Smacking law political issue of 2007

TVOne News Dec 27, 2007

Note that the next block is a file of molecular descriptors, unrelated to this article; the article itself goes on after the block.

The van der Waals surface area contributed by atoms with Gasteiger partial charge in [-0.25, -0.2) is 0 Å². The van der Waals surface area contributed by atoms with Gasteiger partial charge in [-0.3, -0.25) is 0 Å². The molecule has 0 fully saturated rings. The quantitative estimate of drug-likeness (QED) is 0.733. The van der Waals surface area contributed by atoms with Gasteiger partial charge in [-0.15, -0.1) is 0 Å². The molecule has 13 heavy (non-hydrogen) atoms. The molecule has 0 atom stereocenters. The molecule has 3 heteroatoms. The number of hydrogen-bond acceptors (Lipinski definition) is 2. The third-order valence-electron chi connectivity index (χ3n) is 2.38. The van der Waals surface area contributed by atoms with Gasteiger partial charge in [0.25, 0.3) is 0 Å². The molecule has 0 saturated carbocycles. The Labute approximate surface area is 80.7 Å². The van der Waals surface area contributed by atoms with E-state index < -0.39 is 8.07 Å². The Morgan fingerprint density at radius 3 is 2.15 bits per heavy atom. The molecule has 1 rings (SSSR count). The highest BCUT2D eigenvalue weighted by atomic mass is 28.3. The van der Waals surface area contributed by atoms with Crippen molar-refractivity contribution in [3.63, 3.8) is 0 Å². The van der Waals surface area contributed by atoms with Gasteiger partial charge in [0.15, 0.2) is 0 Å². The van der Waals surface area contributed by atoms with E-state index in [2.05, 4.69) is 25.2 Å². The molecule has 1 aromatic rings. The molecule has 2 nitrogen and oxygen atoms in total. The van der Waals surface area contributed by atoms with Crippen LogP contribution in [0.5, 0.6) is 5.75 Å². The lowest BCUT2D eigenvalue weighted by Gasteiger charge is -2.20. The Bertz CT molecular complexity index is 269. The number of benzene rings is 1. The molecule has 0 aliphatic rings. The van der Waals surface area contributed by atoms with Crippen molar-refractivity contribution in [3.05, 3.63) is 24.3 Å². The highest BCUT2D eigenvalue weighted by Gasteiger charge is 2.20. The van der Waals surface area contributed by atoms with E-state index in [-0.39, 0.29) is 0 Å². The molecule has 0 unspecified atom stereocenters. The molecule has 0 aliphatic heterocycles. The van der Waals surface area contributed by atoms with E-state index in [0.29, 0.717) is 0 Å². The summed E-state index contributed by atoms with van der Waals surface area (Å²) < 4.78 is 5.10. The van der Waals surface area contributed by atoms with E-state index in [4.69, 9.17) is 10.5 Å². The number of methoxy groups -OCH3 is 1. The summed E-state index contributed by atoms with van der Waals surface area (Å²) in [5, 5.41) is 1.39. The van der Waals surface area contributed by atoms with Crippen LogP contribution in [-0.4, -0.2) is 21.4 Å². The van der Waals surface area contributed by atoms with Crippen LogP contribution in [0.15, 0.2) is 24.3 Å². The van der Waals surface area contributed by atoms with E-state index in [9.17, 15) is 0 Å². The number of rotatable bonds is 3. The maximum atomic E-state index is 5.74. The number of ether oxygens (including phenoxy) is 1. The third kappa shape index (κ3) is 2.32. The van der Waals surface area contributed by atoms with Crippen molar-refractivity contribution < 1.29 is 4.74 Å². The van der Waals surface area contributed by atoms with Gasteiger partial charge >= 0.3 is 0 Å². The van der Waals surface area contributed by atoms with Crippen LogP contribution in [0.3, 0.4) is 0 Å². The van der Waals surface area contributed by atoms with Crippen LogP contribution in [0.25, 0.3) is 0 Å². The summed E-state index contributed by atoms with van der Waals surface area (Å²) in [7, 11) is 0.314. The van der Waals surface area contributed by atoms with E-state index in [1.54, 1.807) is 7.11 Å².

The smacking debate was politically the biggest issue of the year, with politicians pitted against parents who say they are sick of being told by the government how to run their lives. The anti-smacking legislation was introduced by Greens MP Sue Bradford and she says what followed was a lesson in just how brutal politics can be.  For months, New Zealand screens were bombarded with news of the Anti-Smacking Bill, with some supporting the bill and seeing it as a means to help stop the rampant child abuse in New Zealand and many others seeing it as a means of the government controlling how parents bring up their children. Those who were against the bill were more louder and showed their discontent by protesting up and down the country, but the protests were in vain as by May, MP Sue Bradford’s anti-smacking law became a reality in parliament by 113 votes to seven. ….”The law appears to be working perfectly and in line with what we intended… there were gross exaggerations and ridiculous lies about what would happen as a consequence of my bill going through. Those fears, those lies have not come to fruition,” says Bradford. But her opponents disagree. “I think the politicians were suckered into an ideology that it felt good. It seemed like the solution to our child abuse problems but our experience is that it’s had no effect on child abuse rates and we’ve had five child abuse deaths since the passing of the bill… In fact while the bill was being passed Nia Glassie was being hung on a washing line,” says Bob McCroskie from Family First NZ. The debate continues to goes on and many are saying it could heat up once again as a petition is already doing the rounds, which could mean the issue comes up in a referendum when voters go to the polls next year.